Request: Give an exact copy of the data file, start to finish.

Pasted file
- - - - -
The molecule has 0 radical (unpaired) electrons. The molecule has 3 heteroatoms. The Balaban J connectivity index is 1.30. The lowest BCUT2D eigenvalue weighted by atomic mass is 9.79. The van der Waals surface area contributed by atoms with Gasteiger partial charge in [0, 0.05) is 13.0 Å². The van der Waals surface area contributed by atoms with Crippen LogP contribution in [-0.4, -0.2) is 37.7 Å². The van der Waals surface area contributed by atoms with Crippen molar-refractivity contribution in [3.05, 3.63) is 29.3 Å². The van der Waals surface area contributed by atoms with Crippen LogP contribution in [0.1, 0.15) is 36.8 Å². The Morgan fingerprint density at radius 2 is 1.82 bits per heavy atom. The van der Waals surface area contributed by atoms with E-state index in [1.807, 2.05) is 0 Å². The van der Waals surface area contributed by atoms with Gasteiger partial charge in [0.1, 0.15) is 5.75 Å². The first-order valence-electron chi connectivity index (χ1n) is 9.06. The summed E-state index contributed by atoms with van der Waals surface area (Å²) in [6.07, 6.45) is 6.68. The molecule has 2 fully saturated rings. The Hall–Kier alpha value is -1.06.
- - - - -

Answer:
The molecule has 0 radical (unpaired) electrons. The molecule has 3 heteroatoms. The Balaban J connectivity index is 1.30. The lowest BCUT2D eigenvalue weighted by atomic mass is 9.79. The van der Waals surface area contributed by atoms with Gasteiger partial charge in [0, 0.05) is 13.0 Å². The van der Waals surface area contributed by atoms with Crippen LogP contribution in [-0.4, -0.2) is 37.7 Å². The van der Waals surface area contributed by atoms with Crippen molar-refractivity contribution in [3.05, 3.63) is 29.3 Å². The van der Waals surface area contributed by atoms with Crippen LogP contribution in [0.1, 0.15) is 36.8 Å². The Morgan fingerprint density at radius 2 is 1.82 bits per heavy atom. The van der Waals surface area contributed by atoms with E-state index in [1.807, 2.05) is 0 Å². The van der Waals surface area contributed by atoms with Gasteiger partial charge in [0.1, 0.15) is 5.75 Å². The first-order valence-electron chi connectivity index (χ1n) is 9.06. The summed E-state index contributed by atoms with van der Waals surface area (Å²) in [6.07, 6.45) is 6.68. The molecule has 2 fully saturated rings. The Hall–Kier alpha value is -1.06.